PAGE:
How many schools is "enough schools" to apply to?

How many schools is "enough schools" to apply to?
Sarah Powers, Dean of Enrollment


Tips for determining the length of your child’s list

Families often ask “how many schools should my child apply to?” That’s a great question. The answer is dependent on a number of factors that are specific to your family and your child’s goals. The Governor’s Academy’s Admission Office always encourages families to look at a few school options—enough to have points of comparison. Even though your child and your family may have a first choice school, we recommend that you see a few more independent schools to affirm this decision!

So, how do you know if your child is applying to enough schools? Here are some questions to consider:
 

  1. Is your local public school, or current school, an option?
    If your child is not admitted to any of the schools on their current list, would they be happy attending their local public school or current school?  If so, you know they have a great school choice and you can keep their list small.
     
  2. Will your child apply for financial aid? 
    If so, at many schools your child will be in a more competitive pool, as there are typically more families applying for financial aid than are not. Your child may want to consider applying to more schools.
     
  3. Is your child’s list diverse enough with “highly competitive” to “less competitive” schools on it?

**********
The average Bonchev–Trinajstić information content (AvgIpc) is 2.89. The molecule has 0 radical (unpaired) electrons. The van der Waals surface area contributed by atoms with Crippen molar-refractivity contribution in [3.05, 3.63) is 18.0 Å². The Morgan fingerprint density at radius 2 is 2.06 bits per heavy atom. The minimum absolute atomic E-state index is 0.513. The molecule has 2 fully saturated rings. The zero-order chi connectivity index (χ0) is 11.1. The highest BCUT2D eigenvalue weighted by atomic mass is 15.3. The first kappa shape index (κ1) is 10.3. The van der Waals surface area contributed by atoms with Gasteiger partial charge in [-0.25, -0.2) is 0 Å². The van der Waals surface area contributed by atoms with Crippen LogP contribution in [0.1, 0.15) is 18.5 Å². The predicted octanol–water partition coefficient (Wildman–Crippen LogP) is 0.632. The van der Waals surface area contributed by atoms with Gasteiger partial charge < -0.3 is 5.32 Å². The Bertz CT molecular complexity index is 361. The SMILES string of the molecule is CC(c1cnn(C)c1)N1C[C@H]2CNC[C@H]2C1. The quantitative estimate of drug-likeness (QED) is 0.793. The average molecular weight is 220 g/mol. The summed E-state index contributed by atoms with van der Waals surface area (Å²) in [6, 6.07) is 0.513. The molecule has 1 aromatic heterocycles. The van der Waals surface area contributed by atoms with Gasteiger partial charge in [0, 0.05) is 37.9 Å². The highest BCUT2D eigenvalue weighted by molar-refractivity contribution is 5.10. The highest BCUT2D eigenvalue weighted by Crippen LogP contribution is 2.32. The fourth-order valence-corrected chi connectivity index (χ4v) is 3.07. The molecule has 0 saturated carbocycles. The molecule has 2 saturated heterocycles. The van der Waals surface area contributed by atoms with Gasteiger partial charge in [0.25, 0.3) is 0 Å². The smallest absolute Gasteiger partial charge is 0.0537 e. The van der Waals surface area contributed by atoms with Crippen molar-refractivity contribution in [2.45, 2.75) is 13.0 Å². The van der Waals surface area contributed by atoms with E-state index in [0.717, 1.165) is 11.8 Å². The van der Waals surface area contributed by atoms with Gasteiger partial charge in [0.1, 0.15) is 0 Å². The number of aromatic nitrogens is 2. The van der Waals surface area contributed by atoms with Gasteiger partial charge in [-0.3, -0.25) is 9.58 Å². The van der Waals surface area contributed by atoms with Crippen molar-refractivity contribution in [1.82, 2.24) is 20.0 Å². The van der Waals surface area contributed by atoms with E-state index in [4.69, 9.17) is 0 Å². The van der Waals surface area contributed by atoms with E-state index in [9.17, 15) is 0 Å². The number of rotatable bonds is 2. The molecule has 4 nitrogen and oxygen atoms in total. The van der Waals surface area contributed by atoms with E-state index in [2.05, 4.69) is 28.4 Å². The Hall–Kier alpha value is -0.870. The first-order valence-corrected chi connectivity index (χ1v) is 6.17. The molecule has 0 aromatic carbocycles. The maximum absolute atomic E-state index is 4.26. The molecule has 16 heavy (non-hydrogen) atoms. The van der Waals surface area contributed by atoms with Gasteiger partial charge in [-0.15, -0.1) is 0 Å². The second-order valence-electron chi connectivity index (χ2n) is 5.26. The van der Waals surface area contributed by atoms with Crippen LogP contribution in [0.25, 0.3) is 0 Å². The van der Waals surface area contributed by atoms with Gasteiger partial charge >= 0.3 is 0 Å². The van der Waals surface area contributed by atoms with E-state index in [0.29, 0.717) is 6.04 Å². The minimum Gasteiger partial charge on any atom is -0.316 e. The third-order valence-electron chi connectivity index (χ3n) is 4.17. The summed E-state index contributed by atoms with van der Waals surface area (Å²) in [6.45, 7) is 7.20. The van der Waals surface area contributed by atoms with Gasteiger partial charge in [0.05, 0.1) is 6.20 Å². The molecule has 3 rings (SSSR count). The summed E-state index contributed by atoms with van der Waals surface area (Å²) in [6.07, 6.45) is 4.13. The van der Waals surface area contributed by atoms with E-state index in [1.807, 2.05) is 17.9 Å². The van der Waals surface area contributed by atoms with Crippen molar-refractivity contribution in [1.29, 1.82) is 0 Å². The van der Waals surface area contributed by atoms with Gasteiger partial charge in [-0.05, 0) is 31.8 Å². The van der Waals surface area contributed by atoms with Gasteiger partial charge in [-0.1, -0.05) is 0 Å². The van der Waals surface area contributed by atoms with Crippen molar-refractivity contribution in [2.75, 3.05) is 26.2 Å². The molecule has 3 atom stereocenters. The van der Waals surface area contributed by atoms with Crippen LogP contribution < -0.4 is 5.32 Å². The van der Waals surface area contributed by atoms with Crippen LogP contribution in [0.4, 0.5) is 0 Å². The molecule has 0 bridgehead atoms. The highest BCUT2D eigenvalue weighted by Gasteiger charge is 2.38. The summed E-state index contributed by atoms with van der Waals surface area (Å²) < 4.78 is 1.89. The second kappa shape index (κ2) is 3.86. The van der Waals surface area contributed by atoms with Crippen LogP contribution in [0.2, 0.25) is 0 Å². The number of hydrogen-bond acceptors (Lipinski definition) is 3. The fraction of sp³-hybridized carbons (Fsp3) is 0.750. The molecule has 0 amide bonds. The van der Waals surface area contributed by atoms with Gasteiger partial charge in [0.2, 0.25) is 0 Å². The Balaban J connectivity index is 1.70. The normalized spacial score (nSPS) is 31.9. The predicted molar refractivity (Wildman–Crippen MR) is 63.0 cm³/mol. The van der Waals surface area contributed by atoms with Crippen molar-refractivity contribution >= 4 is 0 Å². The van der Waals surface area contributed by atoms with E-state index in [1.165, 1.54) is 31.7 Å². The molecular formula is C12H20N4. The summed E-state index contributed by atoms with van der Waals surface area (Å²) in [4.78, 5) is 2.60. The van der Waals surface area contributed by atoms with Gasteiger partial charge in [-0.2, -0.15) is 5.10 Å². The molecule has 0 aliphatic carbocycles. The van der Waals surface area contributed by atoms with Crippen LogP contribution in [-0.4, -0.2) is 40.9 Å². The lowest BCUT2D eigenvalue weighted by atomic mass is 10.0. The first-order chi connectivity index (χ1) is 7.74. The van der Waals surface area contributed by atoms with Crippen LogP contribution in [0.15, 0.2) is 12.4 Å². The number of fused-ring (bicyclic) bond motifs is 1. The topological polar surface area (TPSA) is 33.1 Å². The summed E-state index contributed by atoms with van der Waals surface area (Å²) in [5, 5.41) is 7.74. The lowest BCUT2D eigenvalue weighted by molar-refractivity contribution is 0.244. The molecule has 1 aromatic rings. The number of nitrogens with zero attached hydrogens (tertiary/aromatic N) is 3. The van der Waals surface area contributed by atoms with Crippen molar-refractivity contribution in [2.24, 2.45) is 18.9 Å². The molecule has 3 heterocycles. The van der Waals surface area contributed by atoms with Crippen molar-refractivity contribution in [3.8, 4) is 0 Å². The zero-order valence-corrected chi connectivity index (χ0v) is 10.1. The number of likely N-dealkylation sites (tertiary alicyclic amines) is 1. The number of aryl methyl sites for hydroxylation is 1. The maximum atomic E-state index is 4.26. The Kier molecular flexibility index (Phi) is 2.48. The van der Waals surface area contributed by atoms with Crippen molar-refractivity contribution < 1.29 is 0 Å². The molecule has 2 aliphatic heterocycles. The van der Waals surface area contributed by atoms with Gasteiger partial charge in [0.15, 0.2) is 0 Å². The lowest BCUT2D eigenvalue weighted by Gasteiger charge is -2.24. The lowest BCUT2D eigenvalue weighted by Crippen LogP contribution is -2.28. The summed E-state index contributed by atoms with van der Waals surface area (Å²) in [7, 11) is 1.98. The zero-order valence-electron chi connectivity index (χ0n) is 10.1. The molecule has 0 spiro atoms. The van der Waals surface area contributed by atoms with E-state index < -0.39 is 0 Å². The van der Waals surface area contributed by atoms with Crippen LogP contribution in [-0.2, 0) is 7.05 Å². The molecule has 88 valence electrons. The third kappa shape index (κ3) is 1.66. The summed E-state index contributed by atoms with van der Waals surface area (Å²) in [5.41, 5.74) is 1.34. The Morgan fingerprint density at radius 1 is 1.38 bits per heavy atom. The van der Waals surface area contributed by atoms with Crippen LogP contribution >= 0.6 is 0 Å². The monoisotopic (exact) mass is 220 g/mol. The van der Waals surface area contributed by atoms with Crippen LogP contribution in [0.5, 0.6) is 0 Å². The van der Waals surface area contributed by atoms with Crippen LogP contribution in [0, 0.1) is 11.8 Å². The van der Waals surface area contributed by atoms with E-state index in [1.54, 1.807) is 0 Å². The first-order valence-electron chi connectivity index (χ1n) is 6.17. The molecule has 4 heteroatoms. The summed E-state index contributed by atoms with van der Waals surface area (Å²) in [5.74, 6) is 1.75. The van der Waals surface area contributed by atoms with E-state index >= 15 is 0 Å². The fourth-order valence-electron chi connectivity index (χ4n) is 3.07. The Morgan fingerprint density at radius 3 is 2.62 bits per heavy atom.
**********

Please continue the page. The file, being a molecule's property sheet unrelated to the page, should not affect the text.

For example, if your child is applying to Harvard, Yale, and Princeton for college, does it make sense to grow their list by adding Stanford and Duke? The admit rates are likely the same, and therefore they may not have grown their chances of being accepted at a school. You may want to consider including some schools on their list with a higher acceptance rate.
     
  4. Is your child looking at private school specifically to join a certain team or program?  
    First, we highly recommend not enrolling at a school JUST for a team or program. Please encourage your child to think about the “broken leg test” when developing their list of schools.

It’s tough to tell if your child’s list is robust enough, but when in doubt, keep their list broad until they know their options and have the opportunity to visit a school for the second or third time, perhaps for a school’s accepted student day! Also, in some areas of the United States, there are private elementary schools with great ninth grade programs (like Shore Country Day, Pike School, Fenn School and some junior boarding schools near Governor’s) where your child will get excellent skill development and support in the secondary school process.

It’s a great question to consider, and by thinking about the robustness of their list now, they will have the opportunity to make some adjustments in time for the application deadline.

 

Author: Sarah Powers, Dean of Enrollment

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